Skiing is a pretty serious workout in itself –– which is kind of why it never hurts to do a little pre-slopes exercises to prime your body for ski season. If you’re headed on an adventure to Aspen or getting ready for your annual trip to Vail, these simple workout moves will go a long way when it comes to prepping for the snowy slopes.
Of all the moves that you can do at home to prime your body for ski season, squats are one of the best. This is because the activity helps strengthen your thighs and glutes, both of which are important in helping you maintain your balance and control while skiing. And while adding weights to the mix are especially effective in helping you build up your strength, it’s best for you to start out with some simple bodyweight squats as this ensures that you can focus more on the proper form as opposed to managing the extra weight.
When you’re skiing, chances are you’re going to come across some moguls –– or series of bumps –– at some point or other. When that happens, you want to make sure that your body and muscles are primed to react quickly upon landing from a jump. Enter jumping lunges. The exercise move helps make sure that your fast-twitch muscles are strong and conditioned for strong rebounding after a few jumps.
While you might not necessarily associate skiing with your abs at first, a strong core is critical to skiing because the sport is largely about balance. As such, it’s important to keep your core in great shape to maximize your performance when you’re skiing, Russian twists happen to be a great way of exercising your core as the move engages your entire abdomen and strengthens them through a repeated twist motion. While it’s possible to do this move sans free weights, adding the accessory can help elevate the move and make it especially strengthening.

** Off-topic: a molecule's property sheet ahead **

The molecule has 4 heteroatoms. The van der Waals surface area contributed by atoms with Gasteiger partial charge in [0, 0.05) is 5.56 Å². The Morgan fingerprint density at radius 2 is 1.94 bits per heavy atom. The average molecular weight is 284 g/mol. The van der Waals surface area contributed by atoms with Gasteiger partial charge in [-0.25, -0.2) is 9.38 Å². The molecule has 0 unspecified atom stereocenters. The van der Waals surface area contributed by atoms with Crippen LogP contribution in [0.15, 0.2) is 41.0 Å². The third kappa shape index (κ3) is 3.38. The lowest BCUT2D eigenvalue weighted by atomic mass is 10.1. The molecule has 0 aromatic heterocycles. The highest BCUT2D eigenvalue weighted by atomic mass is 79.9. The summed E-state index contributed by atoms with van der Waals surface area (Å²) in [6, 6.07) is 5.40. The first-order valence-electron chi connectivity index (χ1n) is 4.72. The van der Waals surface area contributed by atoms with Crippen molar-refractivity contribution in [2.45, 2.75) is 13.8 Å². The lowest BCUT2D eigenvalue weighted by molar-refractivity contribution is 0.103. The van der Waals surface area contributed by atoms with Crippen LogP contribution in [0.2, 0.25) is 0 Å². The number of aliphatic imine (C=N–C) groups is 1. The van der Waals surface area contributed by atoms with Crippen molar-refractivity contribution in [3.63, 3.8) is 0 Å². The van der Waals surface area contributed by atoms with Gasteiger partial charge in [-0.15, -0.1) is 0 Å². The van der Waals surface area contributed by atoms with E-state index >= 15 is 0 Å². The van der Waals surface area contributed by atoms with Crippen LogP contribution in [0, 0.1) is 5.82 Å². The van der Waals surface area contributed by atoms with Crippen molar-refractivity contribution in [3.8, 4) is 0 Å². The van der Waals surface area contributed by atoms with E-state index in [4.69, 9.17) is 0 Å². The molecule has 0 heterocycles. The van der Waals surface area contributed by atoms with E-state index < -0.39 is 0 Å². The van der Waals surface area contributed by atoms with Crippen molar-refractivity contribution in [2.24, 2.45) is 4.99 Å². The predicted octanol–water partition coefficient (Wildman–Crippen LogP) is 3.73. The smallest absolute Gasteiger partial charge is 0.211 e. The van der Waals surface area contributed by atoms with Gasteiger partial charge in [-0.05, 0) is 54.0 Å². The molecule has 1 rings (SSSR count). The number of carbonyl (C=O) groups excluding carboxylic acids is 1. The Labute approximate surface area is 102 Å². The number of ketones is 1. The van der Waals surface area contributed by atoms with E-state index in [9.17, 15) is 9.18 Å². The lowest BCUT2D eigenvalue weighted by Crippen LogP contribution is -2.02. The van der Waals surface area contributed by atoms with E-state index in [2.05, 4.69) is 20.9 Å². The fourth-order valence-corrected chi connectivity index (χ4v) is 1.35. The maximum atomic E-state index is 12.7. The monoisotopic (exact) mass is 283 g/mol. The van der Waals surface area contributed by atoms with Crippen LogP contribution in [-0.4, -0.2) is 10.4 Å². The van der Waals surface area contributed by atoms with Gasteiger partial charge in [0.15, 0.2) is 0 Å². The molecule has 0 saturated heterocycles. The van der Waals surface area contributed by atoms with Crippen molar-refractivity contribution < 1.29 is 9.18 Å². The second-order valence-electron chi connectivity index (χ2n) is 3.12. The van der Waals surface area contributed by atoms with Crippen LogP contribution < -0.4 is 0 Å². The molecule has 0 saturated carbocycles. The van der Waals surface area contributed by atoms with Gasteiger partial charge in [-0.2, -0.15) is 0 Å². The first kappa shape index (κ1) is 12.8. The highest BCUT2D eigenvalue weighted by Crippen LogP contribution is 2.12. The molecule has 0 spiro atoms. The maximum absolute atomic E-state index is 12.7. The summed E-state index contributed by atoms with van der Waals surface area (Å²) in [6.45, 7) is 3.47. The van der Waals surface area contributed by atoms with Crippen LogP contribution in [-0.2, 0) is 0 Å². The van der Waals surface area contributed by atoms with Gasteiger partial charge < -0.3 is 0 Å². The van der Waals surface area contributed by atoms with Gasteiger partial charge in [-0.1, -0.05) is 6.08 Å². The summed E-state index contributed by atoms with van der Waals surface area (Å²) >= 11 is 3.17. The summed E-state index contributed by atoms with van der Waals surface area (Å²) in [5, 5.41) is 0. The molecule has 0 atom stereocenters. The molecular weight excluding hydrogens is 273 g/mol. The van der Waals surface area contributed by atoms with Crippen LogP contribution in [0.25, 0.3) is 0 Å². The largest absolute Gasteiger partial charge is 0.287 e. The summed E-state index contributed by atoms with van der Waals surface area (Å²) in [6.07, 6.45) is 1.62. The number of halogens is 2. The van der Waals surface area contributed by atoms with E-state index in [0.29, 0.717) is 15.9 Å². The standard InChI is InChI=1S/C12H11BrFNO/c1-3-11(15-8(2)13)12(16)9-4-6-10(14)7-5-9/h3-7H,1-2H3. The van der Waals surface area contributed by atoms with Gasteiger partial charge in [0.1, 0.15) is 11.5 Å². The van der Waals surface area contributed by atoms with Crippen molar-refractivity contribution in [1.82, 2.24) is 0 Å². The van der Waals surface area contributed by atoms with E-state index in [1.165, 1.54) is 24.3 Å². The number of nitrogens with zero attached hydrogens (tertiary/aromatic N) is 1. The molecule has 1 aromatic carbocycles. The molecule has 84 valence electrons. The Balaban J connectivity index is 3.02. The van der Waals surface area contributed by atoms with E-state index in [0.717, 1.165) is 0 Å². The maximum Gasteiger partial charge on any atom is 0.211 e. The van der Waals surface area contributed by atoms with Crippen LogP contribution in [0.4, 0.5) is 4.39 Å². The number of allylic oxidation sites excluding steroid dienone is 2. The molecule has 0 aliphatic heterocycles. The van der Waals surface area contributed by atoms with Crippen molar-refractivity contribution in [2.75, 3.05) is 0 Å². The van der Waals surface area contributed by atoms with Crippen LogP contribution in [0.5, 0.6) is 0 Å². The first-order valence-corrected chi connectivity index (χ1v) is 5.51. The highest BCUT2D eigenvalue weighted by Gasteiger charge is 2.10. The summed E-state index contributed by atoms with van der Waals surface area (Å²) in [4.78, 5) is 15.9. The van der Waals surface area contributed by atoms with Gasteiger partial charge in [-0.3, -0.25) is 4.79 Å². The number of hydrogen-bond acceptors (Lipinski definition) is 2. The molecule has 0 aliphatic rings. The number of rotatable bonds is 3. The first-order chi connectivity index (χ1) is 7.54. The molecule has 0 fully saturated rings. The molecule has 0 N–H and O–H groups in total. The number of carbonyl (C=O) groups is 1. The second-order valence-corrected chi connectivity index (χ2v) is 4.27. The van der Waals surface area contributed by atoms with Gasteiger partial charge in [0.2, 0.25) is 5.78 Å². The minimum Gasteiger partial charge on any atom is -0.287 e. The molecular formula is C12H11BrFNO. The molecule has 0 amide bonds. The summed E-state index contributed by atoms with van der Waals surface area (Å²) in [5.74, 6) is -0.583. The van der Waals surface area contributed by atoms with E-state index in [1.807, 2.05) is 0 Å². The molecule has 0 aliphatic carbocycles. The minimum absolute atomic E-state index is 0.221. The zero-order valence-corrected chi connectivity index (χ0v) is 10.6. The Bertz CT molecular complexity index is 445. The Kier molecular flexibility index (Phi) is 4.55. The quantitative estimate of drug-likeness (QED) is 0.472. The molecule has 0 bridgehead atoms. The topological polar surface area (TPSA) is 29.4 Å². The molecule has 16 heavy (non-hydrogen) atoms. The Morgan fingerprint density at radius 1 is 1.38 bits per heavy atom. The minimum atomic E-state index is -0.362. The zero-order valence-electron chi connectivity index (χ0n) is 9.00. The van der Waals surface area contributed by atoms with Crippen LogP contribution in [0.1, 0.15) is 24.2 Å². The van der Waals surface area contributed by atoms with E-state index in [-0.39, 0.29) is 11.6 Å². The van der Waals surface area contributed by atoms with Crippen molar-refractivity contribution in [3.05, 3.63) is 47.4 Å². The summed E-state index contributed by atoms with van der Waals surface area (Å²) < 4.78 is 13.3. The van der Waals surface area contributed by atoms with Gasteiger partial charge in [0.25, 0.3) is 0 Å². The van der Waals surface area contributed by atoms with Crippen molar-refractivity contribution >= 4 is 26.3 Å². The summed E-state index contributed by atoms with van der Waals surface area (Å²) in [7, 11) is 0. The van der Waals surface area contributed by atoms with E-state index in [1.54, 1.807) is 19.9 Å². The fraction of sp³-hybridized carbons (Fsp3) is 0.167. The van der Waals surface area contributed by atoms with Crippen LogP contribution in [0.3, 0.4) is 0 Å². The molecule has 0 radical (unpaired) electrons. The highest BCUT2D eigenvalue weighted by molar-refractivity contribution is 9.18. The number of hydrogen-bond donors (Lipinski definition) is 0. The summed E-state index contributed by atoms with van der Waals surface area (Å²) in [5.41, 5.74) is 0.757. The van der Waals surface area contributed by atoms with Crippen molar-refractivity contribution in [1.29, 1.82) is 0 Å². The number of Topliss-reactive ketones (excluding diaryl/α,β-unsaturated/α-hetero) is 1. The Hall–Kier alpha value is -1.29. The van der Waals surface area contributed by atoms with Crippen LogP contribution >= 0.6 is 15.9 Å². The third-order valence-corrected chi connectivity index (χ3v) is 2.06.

When you’re skiing, you’re essentially moving with a lateral motion as you shift your bodyweight from left to right. As it turns out, though, this isn’t necessarily a natural range of motion for a lot of other exercises, and so it’s not very common that you target the muscles –– or parts of the muscles –– enable and strengthen that movement. That’s where skater hops come in. Because the exercise consists of jumping back and forth laterally and lowering yourself into a squat on each leg as you go, this exercise is one of the unique ones that actually mimics the exact motions of skiing and thus strengthens the parts of your body that you’ll be engaging most during the activity.
When you work both of your legs out at the same time, it’s not uncommon for your dominant leg to do most of the work. This can create a lack of balance or symmetry, both of which are super important to smooth skiing. To create a sense of symmetry and balanced strength, it helps to do a series of strength moves that exercise one leg at a time, such as single-leg deadlifts.